It remained the burial ground where lay the 'tombs of the kings' and, more importantly, where Columcille himself awaited resurrection when the sixth age came at last to its end. The exact whereabouts of Columcille's tomb on Iona had been shrouded in mystery since he was first laid in its earth in 597. Adamnan tells how miraculous meterological intervention secured for his community the privacy of the saint's interment...When the bones of other saints were translated into the reliquaries of gold and silver in the eight century, it has been assumed that the remains of Columcille were similarly enshrined. The annals contain a sequence of entries for the early ninth century noting the voyages of Cellach's successors, the abbots Diarmait and Indrechtach, carrying the 'reliquaries' of Columcille between Kells and Iona. These have been taken to represent the physical remains of the saint regularly ferried between the two churches, but some closer examination of the Irish text of the annals suggests that this might not have been exactly the case. The annalists use two different Irish words in this context, both of which translate as 'relics' but each with its own precise meaning. The word martra is used to represent the corporeal remains of a saint, while mionna generally identifies what might be called relics of association. A crozier or a habit worn by the saint, even lesser physical remains such as a fingernail or small bone separated from the body, were mionna,which is the word used by the annals for the relics of Columcille shipped back and forth between Erin and Alba. If those venerated remains encased in gold and silver were not in fact his physical remains, then what remained of the earthly form of the saint would have stayed on Iona. Whether as a temporary or a permanent arrangement, there is indisputable evidence that the enshrined remains of Columcille were on the island when Blathmac suffered his martyrdom defending them from the northmen in 825.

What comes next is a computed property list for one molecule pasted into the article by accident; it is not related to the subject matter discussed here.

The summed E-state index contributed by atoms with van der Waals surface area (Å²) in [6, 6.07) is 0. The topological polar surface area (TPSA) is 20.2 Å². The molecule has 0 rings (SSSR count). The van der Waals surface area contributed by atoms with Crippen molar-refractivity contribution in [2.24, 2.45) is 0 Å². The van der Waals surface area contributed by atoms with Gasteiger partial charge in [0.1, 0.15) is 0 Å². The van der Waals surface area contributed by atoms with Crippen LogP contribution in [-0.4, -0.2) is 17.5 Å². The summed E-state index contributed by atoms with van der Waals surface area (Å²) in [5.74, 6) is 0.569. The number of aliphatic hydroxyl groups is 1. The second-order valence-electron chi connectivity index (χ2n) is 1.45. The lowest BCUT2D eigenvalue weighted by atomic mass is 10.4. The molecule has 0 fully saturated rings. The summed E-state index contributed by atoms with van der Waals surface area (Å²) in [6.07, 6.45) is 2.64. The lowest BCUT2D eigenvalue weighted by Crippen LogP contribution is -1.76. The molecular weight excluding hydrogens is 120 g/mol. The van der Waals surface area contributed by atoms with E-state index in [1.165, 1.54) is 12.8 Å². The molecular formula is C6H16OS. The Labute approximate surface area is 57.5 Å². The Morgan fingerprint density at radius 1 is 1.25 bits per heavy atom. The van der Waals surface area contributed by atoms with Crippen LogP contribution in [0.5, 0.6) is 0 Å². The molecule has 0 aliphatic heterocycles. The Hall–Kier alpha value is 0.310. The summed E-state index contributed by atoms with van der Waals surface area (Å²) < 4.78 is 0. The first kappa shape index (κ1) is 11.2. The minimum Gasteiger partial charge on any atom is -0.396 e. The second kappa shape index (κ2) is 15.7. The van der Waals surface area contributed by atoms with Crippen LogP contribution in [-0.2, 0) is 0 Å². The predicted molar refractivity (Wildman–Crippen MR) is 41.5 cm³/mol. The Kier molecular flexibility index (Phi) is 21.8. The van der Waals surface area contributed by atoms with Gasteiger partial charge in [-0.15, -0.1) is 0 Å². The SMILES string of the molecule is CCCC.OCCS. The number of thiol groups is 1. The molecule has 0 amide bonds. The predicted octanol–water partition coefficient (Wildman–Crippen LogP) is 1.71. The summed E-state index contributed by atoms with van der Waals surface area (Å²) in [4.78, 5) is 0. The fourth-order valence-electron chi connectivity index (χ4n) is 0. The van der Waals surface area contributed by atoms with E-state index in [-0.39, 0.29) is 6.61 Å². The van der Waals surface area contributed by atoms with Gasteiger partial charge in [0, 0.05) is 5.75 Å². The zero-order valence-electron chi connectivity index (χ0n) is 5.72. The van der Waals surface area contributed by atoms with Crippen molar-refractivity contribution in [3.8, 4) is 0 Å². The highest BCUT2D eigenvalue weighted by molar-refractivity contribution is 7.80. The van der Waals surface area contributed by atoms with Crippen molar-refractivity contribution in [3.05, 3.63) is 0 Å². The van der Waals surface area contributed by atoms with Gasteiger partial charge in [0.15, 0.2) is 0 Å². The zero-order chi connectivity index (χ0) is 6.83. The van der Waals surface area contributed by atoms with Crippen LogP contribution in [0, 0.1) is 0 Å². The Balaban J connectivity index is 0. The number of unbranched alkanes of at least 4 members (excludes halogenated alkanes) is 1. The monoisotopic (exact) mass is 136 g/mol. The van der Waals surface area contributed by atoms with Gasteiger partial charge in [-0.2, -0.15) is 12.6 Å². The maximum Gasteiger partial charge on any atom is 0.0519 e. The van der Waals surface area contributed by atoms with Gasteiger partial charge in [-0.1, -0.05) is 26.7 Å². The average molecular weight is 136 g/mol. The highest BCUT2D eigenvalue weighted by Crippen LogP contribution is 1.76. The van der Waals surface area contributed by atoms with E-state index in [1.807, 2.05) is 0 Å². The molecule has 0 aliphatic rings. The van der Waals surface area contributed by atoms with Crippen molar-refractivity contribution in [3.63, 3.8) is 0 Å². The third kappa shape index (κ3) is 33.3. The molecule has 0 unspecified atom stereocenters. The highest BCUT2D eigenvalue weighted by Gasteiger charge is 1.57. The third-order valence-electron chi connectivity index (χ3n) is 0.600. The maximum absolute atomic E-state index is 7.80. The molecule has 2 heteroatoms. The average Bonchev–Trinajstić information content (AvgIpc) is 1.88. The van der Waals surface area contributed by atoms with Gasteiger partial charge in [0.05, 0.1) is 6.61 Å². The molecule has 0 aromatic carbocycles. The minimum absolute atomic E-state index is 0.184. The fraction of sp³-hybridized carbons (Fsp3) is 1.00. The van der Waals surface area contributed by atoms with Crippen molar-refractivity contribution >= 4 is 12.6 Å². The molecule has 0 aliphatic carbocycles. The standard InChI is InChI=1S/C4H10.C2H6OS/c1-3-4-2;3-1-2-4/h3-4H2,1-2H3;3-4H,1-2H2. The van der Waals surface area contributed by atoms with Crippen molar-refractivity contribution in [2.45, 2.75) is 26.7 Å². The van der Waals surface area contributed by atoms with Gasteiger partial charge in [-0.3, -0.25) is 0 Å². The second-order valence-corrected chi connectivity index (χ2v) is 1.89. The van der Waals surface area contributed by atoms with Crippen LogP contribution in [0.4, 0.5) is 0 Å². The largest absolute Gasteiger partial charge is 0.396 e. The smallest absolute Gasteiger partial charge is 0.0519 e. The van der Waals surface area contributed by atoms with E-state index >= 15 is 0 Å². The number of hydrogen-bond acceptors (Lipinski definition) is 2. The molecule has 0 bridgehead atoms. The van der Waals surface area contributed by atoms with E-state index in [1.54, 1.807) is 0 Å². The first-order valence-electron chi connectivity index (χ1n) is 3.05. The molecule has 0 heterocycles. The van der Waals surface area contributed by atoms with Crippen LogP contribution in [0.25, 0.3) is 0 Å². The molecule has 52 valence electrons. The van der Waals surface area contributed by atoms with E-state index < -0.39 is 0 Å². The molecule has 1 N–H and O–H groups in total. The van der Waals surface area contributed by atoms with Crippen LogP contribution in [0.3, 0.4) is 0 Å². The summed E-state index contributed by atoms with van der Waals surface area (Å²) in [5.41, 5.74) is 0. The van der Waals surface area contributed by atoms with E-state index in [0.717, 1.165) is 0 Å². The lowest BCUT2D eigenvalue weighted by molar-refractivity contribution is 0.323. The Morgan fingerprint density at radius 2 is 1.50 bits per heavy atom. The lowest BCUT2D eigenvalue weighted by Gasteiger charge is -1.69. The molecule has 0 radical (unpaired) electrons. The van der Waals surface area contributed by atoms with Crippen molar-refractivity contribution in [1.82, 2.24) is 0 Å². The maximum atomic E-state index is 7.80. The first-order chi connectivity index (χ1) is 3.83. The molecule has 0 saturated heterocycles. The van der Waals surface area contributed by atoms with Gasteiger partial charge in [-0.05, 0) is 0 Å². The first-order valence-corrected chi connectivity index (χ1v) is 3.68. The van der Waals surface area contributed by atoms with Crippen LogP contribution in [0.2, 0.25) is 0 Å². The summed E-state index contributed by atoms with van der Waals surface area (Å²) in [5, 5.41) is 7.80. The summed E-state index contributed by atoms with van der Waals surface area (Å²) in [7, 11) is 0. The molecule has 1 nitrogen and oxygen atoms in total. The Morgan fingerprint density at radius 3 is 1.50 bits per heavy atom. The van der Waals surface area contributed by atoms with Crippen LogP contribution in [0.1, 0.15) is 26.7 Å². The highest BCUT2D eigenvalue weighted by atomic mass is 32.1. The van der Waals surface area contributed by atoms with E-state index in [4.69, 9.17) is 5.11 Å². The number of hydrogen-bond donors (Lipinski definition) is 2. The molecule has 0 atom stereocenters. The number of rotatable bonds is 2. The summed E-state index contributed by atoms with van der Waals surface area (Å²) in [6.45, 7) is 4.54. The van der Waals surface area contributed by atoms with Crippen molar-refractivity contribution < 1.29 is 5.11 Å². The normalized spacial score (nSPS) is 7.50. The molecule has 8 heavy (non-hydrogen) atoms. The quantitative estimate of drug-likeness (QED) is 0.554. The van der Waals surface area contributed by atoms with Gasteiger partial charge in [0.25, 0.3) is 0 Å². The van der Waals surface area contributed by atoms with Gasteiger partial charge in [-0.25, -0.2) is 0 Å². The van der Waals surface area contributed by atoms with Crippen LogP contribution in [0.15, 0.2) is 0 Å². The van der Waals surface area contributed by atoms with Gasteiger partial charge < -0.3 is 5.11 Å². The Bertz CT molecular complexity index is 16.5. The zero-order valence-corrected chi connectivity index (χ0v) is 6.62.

Whether by reason of his courage, his piety, or, more probably the grisly nature of his martyrdom, Blathmac's renown spread to the continent with the Irish monks seeking sanctuary overseas in greater numbers as the viking onslaught on Ireland intensified. It must have been one of these peregrini, most probably a surviving eyewitness of the event, who provided Walafrid Strabo, abbot of the Irish monastery at Reichenau in Switzerland, with the wealth of detail which informed his remarkable poetic elegy on the martyrdom of Blathmac. Abbot Walafrid's hexameter verses, written within twenty-five years of 825, survive as the most detailed contemporary narrative of a viking raid on the western seaboard. His continental viewpoint prompted him to identify Blathmac's assailants as 'Danes' when they were indubitably of Norse origin, but his account has every other hallmark - not least quotations of speech - of a first hand-testimony. It is also a text of great length and laden with pious homilies framed with scriptural quotation, so I have selected only those passages of especially significant relevance here.A certain island lies on the shores of the Picts, placed in the wave-tossed brine; it is called Eo, where the saint of the Lord, Columba, rests in the flesh. This island he [Blathmac] sought under his vow to suffer the scars of Christ, for here the frequent hoardes of pagan Danes were wont to come armed with malignant furies.